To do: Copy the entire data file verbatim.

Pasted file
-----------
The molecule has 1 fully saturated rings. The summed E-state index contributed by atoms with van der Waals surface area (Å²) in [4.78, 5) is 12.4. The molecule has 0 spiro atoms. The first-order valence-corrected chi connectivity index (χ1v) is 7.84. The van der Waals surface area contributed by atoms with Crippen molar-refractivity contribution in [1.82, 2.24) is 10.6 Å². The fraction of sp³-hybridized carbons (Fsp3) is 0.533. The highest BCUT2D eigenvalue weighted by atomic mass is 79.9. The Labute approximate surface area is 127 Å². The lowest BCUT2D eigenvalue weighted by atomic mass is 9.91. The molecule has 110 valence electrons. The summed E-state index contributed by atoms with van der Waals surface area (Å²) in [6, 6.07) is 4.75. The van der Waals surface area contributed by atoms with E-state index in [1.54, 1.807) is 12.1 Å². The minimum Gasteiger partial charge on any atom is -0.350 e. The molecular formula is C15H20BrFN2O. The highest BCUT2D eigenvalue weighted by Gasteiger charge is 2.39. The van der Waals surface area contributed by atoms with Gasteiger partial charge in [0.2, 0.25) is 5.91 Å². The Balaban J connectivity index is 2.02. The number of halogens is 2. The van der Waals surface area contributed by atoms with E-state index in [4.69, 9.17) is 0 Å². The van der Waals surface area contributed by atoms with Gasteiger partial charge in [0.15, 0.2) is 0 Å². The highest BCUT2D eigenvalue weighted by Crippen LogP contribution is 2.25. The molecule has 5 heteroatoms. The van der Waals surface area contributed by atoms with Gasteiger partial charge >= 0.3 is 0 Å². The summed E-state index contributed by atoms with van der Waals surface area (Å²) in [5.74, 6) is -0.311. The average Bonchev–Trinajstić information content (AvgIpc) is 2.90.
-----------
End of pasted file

The molecule has 1 fully saturated rings. The summed E-state index contributed by atoms with van der Waals surface area (Å²) in [4.78, 5) is 12.4. The molecule has 0 spiro atoms. The first-order valence-corrected chi connectivity index (χ1v) is 7.84. The van der Waals surface area contributed by atoms with Crippen molar-refractivity contribution in [1.82, 2.24) is 10.6 Å². The fraction of sp³-hybridized carbons (Fsp3) is 0.533. The highest BCUT2D eigenvalue weighted by atomic mass is 79.9. The Labute approximate surface area is 127 Å². The lowest BCUT2D eigenvalue weighted by atomic mass is 9.91. The molecule has 110 valence electrons. The summed E-state index contributed by atoms with van der Waals surface area (Å²) in [6, 6.07) is 4.75. The van der Waals surface area contributed by atoms with E-state index in [1.54, 1.807) is 12.1 Å². The minimum Gasteiger partial charge on any atom is -0.350 e. The molecular formula is C15H20BrFN2O. The highest BCUT2D eigenvalue weighted by Gasteiger charge is 2.39. The van der Waals surface area contributed by atoms with Gasteiger partial charge in [0.2, 0.25) is 5.91 Å². The Balaban J connectivity index is 2.02. The number of halogens is 2. The van der Waals surface area contributed by atoms with E-state index in [4.69, 9.17) is 0 Å². The van der Waals surface area contributed by atoms with Gasteiger partial charge in [0.15, 0.2) is 0 Å². The highest BCUT2D eigenvalue weighted by Crippen LogP contribution is 2.25. The molecule has 5 heteroatoms. The van der Waals surface area contributed by atoms with Gasteiger partial charge >= 0.3 is 0 Å². The summed E-state index contributed by atoms with van der Waals surface area (Å²) in [5.74, 6) is -0.311. The average Bonchev–Trinajstić information content (AvgIpc) is 2.90.